increased thirst
itching of the genitals or other skin areas
loss of appetite
loss of voice
lower back or side pain
nasal congestion
nausea
nervousness
nosebleeds
painful or difficult urination
pale skin
paralysis
pinpoint red spots on the skin
pounding in the ears
prolonged bleeding from cuts
rapid, shallow breathing
red or black, tarry stools
red or dark brown urine
runny nose
scaling
seeing, hearing, or feeling things that are not there
skin rash
sneezing
sore throat
stomach cramps
stomach pain
sweating
swelling
swelling of the face, fingers, feet, or lower legs
tenderness
thickening of the bronchial secretions
tightness in the chest
troubled breathing
troubled breathing with exertion
ulcers, sores, or white spots in the mouth
unusual bleeding or bruising
unusual excitement, nervousness, or restlessness
unusual tiredness or weakness
vomiting
watery or bloody diarrhea
weakness
weight gain

Some side effects may occur that usually do not need medical attention. These side effects may go away during treatment as your body adjusts to the medicine. Also, your health care professional may be able to tell you about ways to prevent or reduce some of these side effects. Check with your health care professional if any of the following side effects continue or are bothersome or if you have any questions about them:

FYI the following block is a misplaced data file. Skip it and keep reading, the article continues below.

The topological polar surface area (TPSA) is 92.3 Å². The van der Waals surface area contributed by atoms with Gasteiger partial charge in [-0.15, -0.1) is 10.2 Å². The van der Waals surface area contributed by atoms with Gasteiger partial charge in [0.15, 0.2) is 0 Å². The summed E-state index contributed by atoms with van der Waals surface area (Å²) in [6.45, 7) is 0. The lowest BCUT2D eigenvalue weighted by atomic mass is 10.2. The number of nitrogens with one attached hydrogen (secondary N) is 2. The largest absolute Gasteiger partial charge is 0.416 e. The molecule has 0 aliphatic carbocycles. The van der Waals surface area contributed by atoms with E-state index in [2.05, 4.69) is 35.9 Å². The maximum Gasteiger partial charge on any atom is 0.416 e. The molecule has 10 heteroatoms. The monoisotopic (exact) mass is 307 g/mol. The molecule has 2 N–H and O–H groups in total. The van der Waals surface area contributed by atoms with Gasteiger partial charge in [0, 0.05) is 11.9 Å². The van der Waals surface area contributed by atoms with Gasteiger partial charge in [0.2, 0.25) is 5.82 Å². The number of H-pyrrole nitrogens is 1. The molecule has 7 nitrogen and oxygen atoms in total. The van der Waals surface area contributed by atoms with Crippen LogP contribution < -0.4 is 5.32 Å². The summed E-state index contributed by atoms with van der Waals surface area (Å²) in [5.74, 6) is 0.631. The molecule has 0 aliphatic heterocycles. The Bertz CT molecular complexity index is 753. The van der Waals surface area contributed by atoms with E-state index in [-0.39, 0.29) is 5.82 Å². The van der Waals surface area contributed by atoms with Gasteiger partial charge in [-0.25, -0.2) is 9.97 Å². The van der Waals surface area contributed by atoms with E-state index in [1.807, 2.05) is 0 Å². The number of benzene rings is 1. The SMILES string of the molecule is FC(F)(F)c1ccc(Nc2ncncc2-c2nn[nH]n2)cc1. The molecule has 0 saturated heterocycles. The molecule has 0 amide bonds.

More common
Anxiety
belching
bleeding after having a bowel movement
bleeding, blistering, burning, coldness, discoloration of the skin, feeling of pressure, hives, infection, inflammation, itching, lumps, numbness, pain, rash, redness, scarring, soreness, stinging, swelling, tenderness, tingling, ulceration, or warmth at the injection site
bone and muscle pain
burning, dry, or itching of the eyes
changes in vision
constipation
cracked lips
decreased appetite
discharge, excessive tearing
heartburn
indigestion
redness, pain, or swelling of the eye, eyelid, or inner lining of the eyelid
small red or purple spots on the skin
stomach discomfort or upset
trouble sleeping
uncomfortable swelling around the anus

Other side effects not listed may also occur in some patients. If you notice any other effects, check with your healthcare professional.

Call your doctor for medical advice about side effects. You may report side effects to the FDA at 1-800-FDA-1088.


Last Updated: 9/4/2017